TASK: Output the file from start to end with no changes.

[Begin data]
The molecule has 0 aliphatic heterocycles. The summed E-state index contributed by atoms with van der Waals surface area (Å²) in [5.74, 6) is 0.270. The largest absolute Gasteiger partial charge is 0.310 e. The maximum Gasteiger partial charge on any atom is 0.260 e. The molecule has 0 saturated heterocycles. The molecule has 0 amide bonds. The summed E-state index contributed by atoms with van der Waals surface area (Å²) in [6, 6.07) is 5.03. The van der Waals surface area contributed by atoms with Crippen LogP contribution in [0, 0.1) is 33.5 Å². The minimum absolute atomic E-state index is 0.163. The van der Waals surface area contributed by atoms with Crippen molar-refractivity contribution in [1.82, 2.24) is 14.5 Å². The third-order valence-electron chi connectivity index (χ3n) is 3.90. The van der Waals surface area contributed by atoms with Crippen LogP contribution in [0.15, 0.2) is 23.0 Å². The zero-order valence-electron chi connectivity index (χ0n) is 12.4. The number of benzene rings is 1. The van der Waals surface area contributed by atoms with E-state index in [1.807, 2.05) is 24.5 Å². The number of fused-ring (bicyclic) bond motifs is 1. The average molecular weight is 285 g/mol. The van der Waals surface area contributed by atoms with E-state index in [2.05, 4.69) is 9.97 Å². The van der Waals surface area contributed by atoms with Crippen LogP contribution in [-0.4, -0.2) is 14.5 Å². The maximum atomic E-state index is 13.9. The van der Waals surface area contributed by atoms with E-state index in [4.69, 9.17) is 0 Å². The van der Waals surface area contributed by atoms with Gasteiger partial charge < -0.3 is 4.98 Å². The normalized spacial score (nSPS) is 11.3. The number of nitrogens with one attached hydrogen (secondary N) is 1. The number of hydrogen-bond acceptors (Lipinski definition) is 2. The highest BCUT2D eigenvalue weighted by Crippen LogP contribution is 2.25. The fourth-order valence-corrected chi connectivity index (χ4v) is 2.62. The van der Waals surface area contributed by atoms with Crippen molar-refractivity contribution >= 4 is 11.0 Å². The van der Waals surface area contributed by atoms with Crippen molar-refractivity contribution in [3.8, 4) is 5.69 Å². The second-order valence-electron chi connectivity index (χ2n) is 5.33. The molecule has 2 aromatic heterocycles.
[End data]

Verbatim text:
The molecule has 0 aliphatic heterocycles. The summed E-state index contributed by atoms with van der Waals surface area (Å²) in [5.74, 6) is 0.270. The largest absolute Gasteiger partial charge is 0.310 e. The maximum Gasteiger partial charge on any atom is 0.260 e. The molecule has 0 saturated heterocycles. The molecule has 0 amide bonds. The summed E-state index contributed by atoms with van der Waals surface area (Å²) in [6, 6.07) is 5.03. The van der Waals surface area contributed by atoms with Crippen LogP contribution in [0, 0.1) is 33.5 Å². The minimum absolute atomic E-state index is 0.163. The van der Waals surface area contributed by atoms with Crippen molar-refractivity contribution in [1.82, 2.24) is 14.5 Å². The third-order valence-electron chi connectivity index (χ3n) is 3.90. The van der Waals surface area contributed by atoms with Crippen LogP contribution in [0.15, 0.2) is 23.0 Å². The zero-order valence-electron chi connectivity index (χ0n) is 12.4. The number of benzene rings is 1. The van der Waals surface area contributed by atoms with E-state index in [1.807, 2.05) is 24.5 Å². The number of fused-ring (bicyclic) bond motifs is 1. The average molecular weight is 285 g/mol. The van der Waals surface area contributed by atoms with E-state index in [2.05, 4.69) is 9.97 Å². The van der Waals surface area contributed by atoms with Crippen LogP contribution in [-0.4, -0.2) is 14.5 Å². The maximum atomic E-state index is 13.9. The van der Waals surface area contributed by atoms with E-state index in [4.69, 9.17) is 0 Å². The van der Waals surface area contributed by atoms with Gasteiger partial charge < -0.3 is 4.98 Å². The normalized spacial score (nSPS) is 11.3. The number of nitrogens with one attached hydrogen (secondary N) is 1. The number of hydrogen-bond acceptors (Lipinski definition) is 2. The highest BCUT2D eigenvalue weighted by Crippen LogP contribution is 2.25. The fourth-order valence-corrected chi connectivity index (χ4v) is 2.62. The van der Waals surface area contributed by atoms with Crippen molar-refractivity contribution >= 4 is 11.0 Å². The van der Waals surface area contributed by atoms with Crippen molar-refractivity contribution in [3.8, 4) is 5.69 Å². The second-order valence-electron chi connectivity index (χ2n) is 5.33. The molecule has 2 aromatic heterocycles.